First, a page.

I also agree with the above replies, please note that weights should not be added to the lower extemeties for the same reasons. Knees would take on the most of the problem with legs snapping into extension quicker and harder than without weights. When clients want to add a boost to their walking program we find hills, and even repeat going up and down them, long stairways, or some lunge walking can get the heart rate to boost into an interval. I have used the Nordic walking Poles in Wisconsin, in the middle of summer, and aside from people cleverly yelling “Hey! Where’s the snow?!” they really add speed and effort to the walk.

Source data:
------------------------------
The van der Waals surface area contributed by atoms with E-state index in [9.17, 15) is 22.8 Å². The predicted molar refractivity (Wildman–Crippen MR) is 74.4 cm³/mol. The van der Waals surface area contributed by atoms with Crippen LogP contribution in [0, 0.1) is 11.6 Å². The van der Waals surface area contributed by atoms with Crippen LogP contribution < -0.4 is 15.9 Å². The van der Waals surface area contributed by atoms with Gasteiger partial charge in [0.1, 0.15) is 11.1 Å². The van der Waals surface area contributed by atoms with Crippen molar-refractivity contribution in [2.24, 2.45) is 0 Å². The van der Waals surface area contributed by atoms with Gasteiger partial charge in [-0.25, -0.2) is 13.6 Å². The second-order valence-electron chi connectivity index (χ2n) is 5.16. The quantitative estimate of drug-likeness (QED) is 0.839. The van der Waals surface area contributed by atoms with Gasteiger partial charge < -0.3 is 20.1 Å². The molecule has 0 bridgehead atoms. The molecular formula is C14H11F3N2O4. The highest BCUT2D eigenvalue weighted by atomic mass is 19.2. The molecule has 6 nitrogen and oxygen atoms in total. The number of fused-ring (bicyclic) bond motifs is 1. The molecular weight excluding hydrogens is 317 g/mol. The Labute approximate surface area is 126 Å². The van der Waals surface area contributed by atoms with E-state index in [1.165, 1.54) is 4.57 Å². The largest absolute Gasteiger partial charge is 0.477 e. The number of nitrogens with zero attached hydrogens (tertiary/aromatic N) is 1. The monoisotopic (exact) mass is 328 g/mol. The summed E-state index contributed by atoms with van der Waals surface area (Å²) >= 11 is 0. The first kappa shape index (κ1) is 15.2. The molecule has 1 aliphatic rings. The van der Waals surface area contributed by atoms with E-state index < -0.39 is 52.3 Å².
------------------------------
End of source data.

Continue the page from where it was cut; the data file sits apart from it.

Yes, there are.
On the assumption that you are walking for cardiovascular benefits, you will walking at a pace to elevate your heart rate to the appropriate zone and maintain it there for a length of time (this also applies to interval training). This kind of walking requires the use of the arms to assist in forward motion.
Holding weights (or attaching wrist weights) when walking fast requires that the body decelerates additional load in the upper body extremities. Since walking is an activity done over an extended period of time, this may lead to injuries of the shoulder.
However, there are options: if you use the hand weights to increase your body weight, you may consider wearing a weighted vest where you can distribute the addtional weight close to your body. Another alternative is to use Nordic poles.